Of the people, by the people, for the people

IN ADVANCE, I APOLOGISE FOR THE LENGTH OF THIS POST. ALSO, THIS IS NOT RESEARCHED – IT IS A REACTION TO A NUMBER OF NEWS REPORTS AND DEBATES I’VE WATCHED/READ, BUT NOT RECENTLY AND FRESHLY LOOKED UP.

This post is long overdue. Not only has my blog been static for far too long, as a friend reminded me some time back, but this is something that I should have written all the way back in April.

This is in honour of everything that Anna Hazare, Arvind Kejriwal, Kiran Bedi, the Bhushans, Santosh Hegde, and all those lakhs of Indians supporting the cause have done towards keeping corruption on the table, burning bright as the prime political topic. There have been too many attempts to cover up the issue and brush it under the carpet; without Team Anna, as the media calls them, they would have worked.

I’ve not written a post on this before, because in April it seemed obvious to me that, in the face of the kind of corruption the country was facing, with scam after scam after scam tumbling out of the Government’s closet, no one would disagree with Anna. It was so obvious, when the PM spoke of “coalition dharma”, that even the most upright, dignified, respectable politician could show favour to corrupt subordinates because he didn’t want to lose power.

It was only much later that I realised that the people supporting the Government - ordinary people, mostly members of the intelligentsia, not politicians – were serious. They honestly wanted Anna Hazare to stop his fasting, not because of the danger to his health, but because they felt he was in the wrong.

Corruption is something that India takes for granted, by and large. I know people who will point out, in all earnestness, that we have no right to demand anti-corruption legislation because “Which of us has not paid off a cop to let us go without a fine?”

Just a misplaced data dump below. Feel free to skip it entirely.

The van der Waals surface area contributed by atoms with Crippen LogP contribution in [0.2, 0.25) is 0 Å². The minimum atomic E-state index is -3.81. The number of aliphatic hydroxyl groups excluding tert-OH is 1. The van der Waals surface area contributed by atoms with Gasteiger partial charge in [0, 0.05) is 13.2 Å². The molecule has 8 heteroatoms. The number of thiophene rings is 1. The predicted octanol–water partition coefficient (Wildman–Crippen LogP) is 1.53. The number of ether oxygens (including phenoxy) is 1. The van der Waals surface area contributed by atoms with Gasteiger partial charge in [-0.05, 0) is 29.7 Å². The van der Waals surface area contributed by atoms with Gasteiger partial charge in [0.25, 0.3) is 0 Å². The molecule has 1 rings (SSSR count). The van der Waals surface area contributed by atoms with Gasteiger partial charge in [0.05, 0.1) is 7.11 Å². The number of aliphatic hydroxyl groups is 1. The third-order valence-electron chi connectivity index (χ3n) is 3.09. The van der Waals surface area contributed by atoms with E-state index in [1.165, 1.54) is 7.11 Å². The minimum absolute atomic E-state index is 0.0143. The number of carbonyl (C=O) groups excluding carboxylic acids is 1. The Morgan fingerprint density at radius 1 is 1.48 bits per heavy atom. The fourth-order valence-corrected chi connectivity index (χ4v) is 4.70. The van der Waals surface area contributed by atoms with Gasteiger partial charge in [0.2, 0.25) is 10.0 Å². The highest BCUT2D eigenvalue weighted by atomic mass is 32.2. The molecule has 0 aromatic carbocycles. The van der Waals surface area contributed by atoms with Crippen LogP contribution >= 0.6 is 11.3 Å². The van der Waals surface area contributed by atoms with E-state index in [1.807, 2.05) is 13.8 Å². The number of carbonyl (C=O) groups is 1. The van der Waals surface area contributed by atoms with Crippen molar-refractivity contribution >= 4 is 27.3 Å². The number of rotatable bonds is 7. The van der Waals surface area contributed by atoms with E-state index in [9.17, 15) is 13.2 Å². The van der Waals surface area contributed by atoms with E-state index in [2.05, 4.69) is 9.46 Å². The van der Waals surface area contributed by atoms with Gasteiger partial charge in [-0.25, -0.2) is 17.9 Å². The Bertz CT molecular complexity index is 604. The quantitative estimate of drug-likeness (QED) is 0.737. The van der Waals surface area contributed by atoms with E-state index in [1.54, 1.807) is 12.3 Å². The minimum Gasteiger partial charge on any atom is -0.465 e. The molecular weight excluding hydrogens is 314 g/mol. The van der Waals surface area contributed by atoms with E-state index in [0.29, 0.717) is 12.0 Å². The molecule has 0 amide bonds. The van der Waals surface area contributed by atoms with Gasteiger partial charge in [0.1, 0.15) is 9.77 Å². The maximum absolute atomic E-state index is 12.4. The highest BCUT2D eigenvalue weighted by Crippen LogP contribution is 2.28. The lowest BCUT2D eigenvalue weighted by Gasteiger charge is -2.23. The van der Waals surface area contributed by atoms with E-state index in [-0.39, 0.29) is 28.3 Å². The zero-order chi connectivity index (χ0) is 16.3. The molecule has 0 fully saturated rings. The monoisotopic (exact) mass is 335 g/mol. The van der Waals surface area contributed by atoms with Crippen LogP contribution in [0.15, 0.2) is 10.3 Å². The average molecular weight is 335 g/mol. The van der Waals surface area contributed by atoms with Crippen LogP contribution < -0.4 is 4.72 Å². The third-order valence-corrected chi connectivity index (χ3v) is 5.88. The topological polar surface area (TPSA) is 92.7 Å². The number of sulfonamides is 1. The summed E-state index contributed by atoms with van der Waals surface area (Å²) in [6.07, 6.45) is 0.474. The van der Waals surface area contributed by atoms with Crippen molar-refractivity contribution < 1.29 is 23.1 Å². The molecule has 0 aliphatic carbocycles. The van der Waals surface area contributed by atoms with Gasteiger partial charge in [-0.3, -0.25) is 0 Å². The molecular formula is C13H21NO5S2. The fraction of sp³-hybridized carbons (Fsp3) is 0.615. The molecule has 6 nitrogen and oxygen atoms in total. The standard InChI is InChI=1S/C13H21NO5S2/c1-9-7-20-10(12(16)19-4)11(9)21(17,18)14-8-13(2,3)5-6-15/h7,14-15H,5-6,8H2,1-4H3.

But that’s not the point. Especially when it comes to the Jan Lokpal Bill.

Anna Hazare’s Jan Lokpal Bill, from my understanding, was crafted by a group of social activists, bureaucrats and lawyers who had simply had enough of corruption at every level – from allegations touching the Prime Minister’s Office down to tipping a Government employee to find a file, most things seem to need a bribe to ease the way in this country. And they had had enough of that “chalta hain” attitude that plagues us all.

So they decided to make this their crusade. To make corruption a real crime, considered as such by the people as much as by the authorities, with speedy convictions of the guilty; for justice, safety from corruption, to be accessible to all strata of society.

Arvind Kejriwal, in his recent appearances on TV news, has made that very clear. His first priority is not the Prime Minister and the Judiciary being included in the ambit of the Lokpal. It is to ensure that the problem of “the common man’s corruption” is addressed.

He, and the other members of Team Anna, come across on TV news debates as sensible people who care passionately about getting their job done. Those debates are held so that the public can get an honest perspective of what the powers that be are doing, and why.

Here is what I hear, when I put on my TV.

Team Anna representative: The Government version of the Bill is toothless, attacking the person who reports corruption rather than the corrupt official, and excluding almost all civil servants, MPs in Parliament, the Prime Minister, Chief Ministers, MLAs, the Judiciary… the list continues. This is a joke, a very cruel joke, being played on the nation. It was not for this that Anna Hazare was willing to risk his life. The Indian people did not pour out onto the streets in support of this monstrosity.

The Government spokesperson or spokesperson for the Congress Party: Anna Hazare is not a politician, he cannot frame laws, therefore we need not listen to him. How dare he ask us to?! This is blackmail!